…or a fob pocket watch on a chain…
FATIMA BLUSSH INTRODUCTION
In NSNA as F.Blush is entering the Spectre meeting the man that escorts her is wearing such a waistcoat .
In total a very dellicate combination.
Very good Post as always Sir.
Great topic Mr. Spaiser! I believe the extra waistcoat helps create a great look when it comes to odd jackets. I do not often wear this style when I wear suits but it wouldn’t hurt if I change up my wardrobe abit.
Great post and very informative as always Matt. The odd waistcoat style is something I have always found interesting. In an amine about spy call spy x family this is a style for some reason they use quite a lot.
I’ve personally never worn a waistcoat with any of my suits mainly because I’ve never liked yet another layer of fabric to deal with. It’s not that they are not elegant Imo but as a young stockbroker in the 80s and 90s the only persons wearing them in the office were senior VPs etc. which were much older or 40 something’s which made them look older (but not in a good way!). An example of this is Leonardo DiCaprio in the movie ‘Catch me if you can’ who wears the Goldfinger 3-piece Glen check with his DB5 and looks like a teenager in an older man’s suit! My premise is that not everyone can pull it off without it playing havoc on how you are perceived age wise!? Am I wrong? Or is it something that comes and goes in and out of style? Just some of my ramblings ……
Anyone can wear a waistcoat, but it has to be done well. I saw a 12-year-old boy a few months ago in a three-piece suit, and he looked like he belonged in it. Waistcoats certainly come in and go out from time to time. Oddly enough, three-piece suits were popular in the 1970s but Roger Moore only wears one in his four films from that decade. They were certainly popular in the 1980s but much less in the 1990s. When you look at a 29-year-old Pierce Brosnan in the early episodes of Remington Steele, the three-piece suits are perfect on him. He never looks like he’s playing dress-up. The right fit and right cut helps. In DiCaprio’s case, it looks like the suit is wearing him, but the waistcoat isn’t the problem. The jacket’s shoulders are too padded, which make him look like he’s wearing a suit made for a larger man, and his shirt collar isn’t right for him or for the suit. If he had a high spread collar with longer points, he’s look more like he belongs in that suit.
Yes. Quite right Matt. I think it’s a ‘learned’ skill which requires practice and perhaps a good mentor. I shall have to give it a try sometime….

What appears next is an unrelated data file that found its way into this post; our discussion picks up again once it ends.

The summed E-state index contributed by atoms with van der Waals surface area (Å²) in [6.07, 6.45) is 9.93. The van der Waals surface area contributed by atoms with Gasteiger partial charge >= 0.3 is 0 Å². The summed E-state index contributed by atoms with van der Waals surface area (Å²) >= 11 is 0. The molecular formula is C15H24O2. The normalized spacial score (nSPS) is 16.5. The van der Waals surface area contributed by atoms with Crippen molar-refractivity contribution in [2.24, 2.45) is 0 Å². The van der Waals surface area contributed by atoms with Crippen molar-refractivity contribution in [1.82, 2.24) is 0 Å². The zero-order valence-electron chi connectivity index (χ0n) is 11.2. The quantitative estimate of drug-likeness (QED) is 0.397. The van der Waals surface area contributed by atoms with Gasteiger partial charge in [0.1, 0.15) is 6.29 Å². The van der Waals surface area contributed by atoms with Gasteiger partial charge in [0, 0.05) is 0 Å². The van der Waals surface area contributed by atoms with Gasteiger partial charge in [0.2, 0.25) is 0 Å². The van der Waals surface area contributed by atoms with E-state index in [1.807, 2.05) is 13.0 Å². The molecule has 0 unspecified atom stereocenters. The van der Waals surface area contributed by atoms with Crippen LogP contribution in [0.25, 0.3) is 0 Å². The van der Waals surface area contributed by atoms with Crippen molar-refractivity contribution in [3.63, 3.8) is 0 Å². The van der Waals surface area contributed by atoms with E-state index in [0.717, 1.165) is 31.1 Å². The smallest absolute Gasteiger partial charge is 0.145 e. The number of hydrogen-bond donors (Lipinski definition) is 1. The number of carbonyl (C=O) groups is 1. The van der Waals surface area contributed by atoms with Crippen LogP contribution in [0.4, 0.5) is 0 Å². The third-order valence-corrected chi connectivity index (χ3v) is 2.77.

First and foremost, context matters. Yes, if your CEOs and managers are wearing them, then yeah, don’t. But if you’re independent, or the office is not that kind, then up to you. I would say that an odd waistcoat is king when it comes to that kind of setting. As for the looks, like the rest of the ensemble, any waistcoats, odd or part of three piece, should be very well tailored to the body. It’s the only piece of tailored garment that should be very fitted. Also consider different styles of waistcoat. There are many. Learn them, and learn them well.
I live in a place where winter gets super cold and wet, so I have to always have a waistcoat. Other than that, the only thing left is just fleeting feelings. If you’re not comfortable in your own skin, certainly no garment can improve it.
I personally believe there are certain people who just look good in layers, I’m fortunate enough to be one of those people. In very cold winter for a casual look I can wear a shirt, a jumper, a cardigan or jacket, and an overcoat, topped with a scarf, and get lots of compliments. Others might try that combo and feel frumpy and like they’re drowning in fabric. A three piece suit is the same.
So just like there are certain people who naturally wear different colours better, there are people who can more easily pull off a layered look. But also like colours; practice, knowledge, and confidence allow anyone to succeed in wearing them.
Much as I really like wearing odd waistcoats with suits (it’s a great way of adding character to a suit and making suited outfits look less like you have just come from the office), I don’t think it really suits Bond’s character. The Goldfinger odd waistcoat is out of keeping with the restrained way Connery’s Bond usually wears his tailoring and its colour is inappropriate for the setting. I agree with your above comment that swapping the brown suit and the navy Q-branch suit and losing the waistcoat would have looked more logical. Perhaps if there had been a need for another tailored country outfit the brown suit and odd waistcoat could have worked.
I think Goldfinger’s yellow tattershall waistcoat is worth mentioning; it’s not something Bond would wear but it fits the setting and the character’s penchant for wearing yellow.
Yes, that’s a great waistcoat and one I thought of only after I published this article. It might even deserve its own post.